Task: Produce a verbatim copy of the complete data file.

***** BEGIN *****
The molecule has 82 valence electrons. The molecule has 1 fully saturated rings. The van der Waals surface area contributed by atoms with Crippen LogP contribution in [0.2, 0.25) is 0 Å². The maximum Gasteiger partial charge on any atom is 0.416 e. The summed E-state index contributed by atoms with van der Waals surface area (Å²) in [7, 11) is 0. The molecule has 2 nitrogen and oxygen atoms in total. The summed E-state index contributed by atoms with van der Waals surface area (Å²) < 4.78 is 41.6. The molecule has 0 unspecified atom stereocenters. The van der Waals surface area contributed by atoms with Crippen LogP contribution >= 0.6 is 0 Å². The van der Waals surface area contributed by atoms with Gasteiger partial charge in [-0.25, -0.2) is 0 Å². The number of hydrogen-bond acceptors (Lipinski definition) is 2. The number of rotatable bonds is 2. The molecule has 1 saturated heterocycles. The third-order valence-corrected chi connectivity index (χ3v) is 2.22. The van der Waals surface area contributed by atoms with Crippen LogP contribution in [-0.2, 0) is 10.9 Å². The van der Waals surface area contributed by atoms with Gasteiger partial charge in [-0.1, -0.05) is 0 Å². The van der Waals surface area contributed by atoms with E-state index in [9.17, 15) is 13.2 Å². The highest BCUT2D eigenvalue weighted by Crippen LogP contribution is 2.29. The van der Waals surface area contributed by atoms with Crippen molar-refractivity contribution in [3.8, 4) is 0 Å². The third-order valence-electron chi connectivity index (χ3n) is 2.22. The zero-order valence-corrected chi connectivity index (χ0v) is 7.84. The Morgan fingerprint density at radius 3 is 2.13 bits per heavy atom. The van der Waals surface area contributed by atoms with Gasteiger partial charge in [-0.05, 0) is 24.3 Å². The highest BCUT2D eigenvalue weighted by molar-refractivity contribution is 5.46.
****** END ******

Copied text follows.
The molecule has 82 valence electrons. The molecule has 1 fully saturated rings. The van der Waals surface area contributed by atoms with Crippen LogP contribution in [0.2, 0.25) is 0 Å². The maximum Gasteiger partial charge on any atom is 0.416 e. The summed E-state index contributed by atoms with van der Waals surface area (Å²) in [7, 11) is 0. The molecule has 2 nitrogen and oxygen atoms in total. The summed E-state index contributed by atoms with van der Waals surface area (Å²) < 4.78 is 41.6. The molecule has 0 unspecified atom stereocenters. The van der Waals surface area contributed by atoms with Crippen LogP contribution >= 0.6 is 0 Å². The van der Waals surface area contributed by atoms with Gasteiger partial charge in [-0.25, -0.2) is 0 Å². The number of hydrogen-bond acceptors (Lipinski definition) is 2. The number of rotatable bonds is 2. The molecule has 1 saturated heterocycles. The third-order valence-corrected chi connectivity index (χ3v) is 2.22. The van der Waals surface area contributed by atoms with Crippen LogP contribution in [-0.2, 0) is 10.9 Å². The van der Waals surface area contributed by atoms with Gasteiger partial charge in [-0.1, -0.05) is 0 Å². The van der Waals surface area contributed by atoms with E-state index in [9.17, 15) is 13.2 Å². The highest BCUT2D eigenvalue weighted by Crippen LogP contribution is 2.29. The van der Waals surface area contributed by atoms with Crippen molar-refractivity contribution in [3.8, 4) is 0 Å². The third-order valence-electron chi connectivity index (χ3n) is 2.22. The zero-order valence-corrected chi connectivity index (χ0v) is 7.84. The Morgan fingerprint density at radius 3 is 2.13 bits per heavy atom. The van der Waals surface area contributed by atoms with Gasteiger partial charge in [-0.05, 0) is 24.3 Å². The highest BCUT2D eigenvalue weighted by molar-refractivity contribution is 5.46.